13. ^ "La Bohème: A delicious taste of elegance". Los Angeles Examiner. June 5, 2011.
  14. ^ a b Kate Lucas (November 16, 2012). "These L.A. restaurants stand the test of time". Orange County Register.
  15. ^ a b c d Jr. Professor of History University of North Carolina at Chapel Hill William E. Leuchtenburg William R. Kenan (9 November 2000). American Places : Encounters with History: Encounters with History. Oxford University Press. pp. 286–7. ISBN 978-0-19-802989-2.
  16. ^ a b Kevin Starr (October 1991). Material Dreams: Southern California Through the 1920s. Oxford University Press. p. 348. ISBN 978-0-19-507260-0.
  17. ^ David M. Fine (2004). Imagining Los Angeles: A City in Fiction. University of Nevada Press. p. 190. ISBN 978-0-87417-603-2.
  18. ^ a b Barry Miles (6 October 2009). Charles Bukowski. Ebury Publishing. p. 81. ISBN 978-0-7535-2159-5.
  19. ^ "An ironclad agreement". Observer-Reporter. May 11, 2013. p. 1B.
  20. ^ John Schultheiss (Autumn 1971). "The 'Eastern' Writer in Hollywood". Cinema Journal. 11 (1): 13–47. doi:10.2307/1225347. JSTOR 1225347.
  21. ^ Neal Gabler (17 November 2010). An Empire of Their Own: How the Jews Invented Hollywood. Knopf Doubleday Publishing Group. p. 325. ISBN 978-0-307-77371-5.
  22. ^ Michael Wilson (1978). Salt of the Earth: Screenplay. Feminist Press at CUNY. p. 101. ISBN 978-0-912670-45-4.
  23. ^ Sally Denton (17 November 2009). The Pink Lady: The Many Lives of Helen Gahagan Douglas. Bloomsbury Publishing. p. 43. ISBN 978-1-60819-172-7.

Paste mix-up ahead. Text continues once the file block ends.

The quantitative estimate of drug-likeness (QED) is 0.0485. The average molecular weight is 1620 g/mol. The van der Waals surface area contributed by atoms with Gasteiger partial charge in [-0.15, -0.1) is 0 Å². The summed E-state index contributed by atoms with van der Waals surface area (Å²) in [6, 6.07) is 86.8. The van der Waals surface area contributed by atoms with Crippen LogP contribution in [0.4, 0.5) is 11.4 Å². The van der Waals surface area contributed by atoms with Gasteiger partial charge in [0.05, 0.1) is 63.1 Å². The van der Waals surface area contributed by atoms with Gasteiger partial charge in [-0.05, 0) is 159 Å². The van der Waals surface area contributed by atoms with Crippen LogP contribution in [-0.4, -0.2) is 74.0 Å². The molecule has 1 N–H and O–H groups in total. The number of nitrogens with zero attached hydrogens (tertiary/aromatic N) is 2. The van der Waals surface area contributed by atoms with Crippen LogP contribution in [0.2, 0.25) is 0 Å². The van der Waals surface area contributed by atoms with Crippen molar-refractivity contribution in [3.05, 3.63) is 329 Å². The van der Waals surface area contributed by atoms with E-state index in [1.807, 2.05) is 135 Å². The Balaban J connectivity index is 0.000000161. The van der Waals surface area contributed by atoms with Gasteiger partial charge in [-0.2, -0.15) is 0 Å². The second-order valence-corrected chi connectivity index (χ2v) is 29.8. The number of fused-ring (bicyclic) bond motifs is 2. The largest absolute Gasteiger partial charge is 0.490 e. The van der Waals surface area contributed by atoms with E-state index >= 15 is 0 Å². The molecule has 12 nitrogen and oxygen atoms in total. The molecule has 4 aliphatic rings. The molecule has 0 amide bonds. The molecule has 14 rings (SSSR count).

24. ^ a b Cecil Smith (December 17, 1972). "Will Geer: Waltons good sweet American corn". Los Angeles Times. p. O2. 'Bless me,' said Will Geer and he took off his floppy bushman's hat and looked around the dark paneled room of Musso-Frank's Grill. 'Forty years ago and more I used to come here, a group of us, young writers and actors eager to change the world, young intellectuals. Well, Charlie Chaplin always had his lunch here and he'd greet us with: "Here come the young revolutionaries. I was a revolutionary before any of you were born..."' Will's booming laugh rattled the crockery in the famous old restaurant on Hollywood Blvd.
  25. ^ Stefanie Powers (2 November 2010). One from the Hart. Pocket Books. p. 7. ISBN 978-1-4391-7212-4.
  26. ^ Sam McManis (June 17, 2012). "L.A. noir: It's still there". Philadelphia Inquirer.
  27. ^ Philip K. Scheuer (August 13, 1933). "A Town Called Hollywood". Los Angeles Times. I have seen [Garbo] three times since: Once at the old Montmartre Cafe, thinly disguised by dark glasses, striding from her luncheon table; once at Musso-Frank's, informal in slacks, gulping near-beer and attacking spaghetti; and last week, wan and fidgety as she sat in an old hump-backed limousine on the Metro-Goldwyn-Mayer lot.
  28. ^ James Mathers (April 7, 2009). "Drunk or sober, Musso & Frank was Orson Welles' first stop in Hollywood". Los Angeles Examiner.
  29. ^ Anthony Slide (Summer 1999). "The Silent Closet". Film Quarterly. 52 (4): 24–32. doi:10.2307/1213772. JSTOR 1213772.
  30. ^ Michelle Sathe (December 11, 2011). "Aguirre: Bartender to the stars". The Signal.

Coordinates: 34°06′06″N 118°20′07″W / 34.10171°N 118.33540°W / 34.10171; -118.33540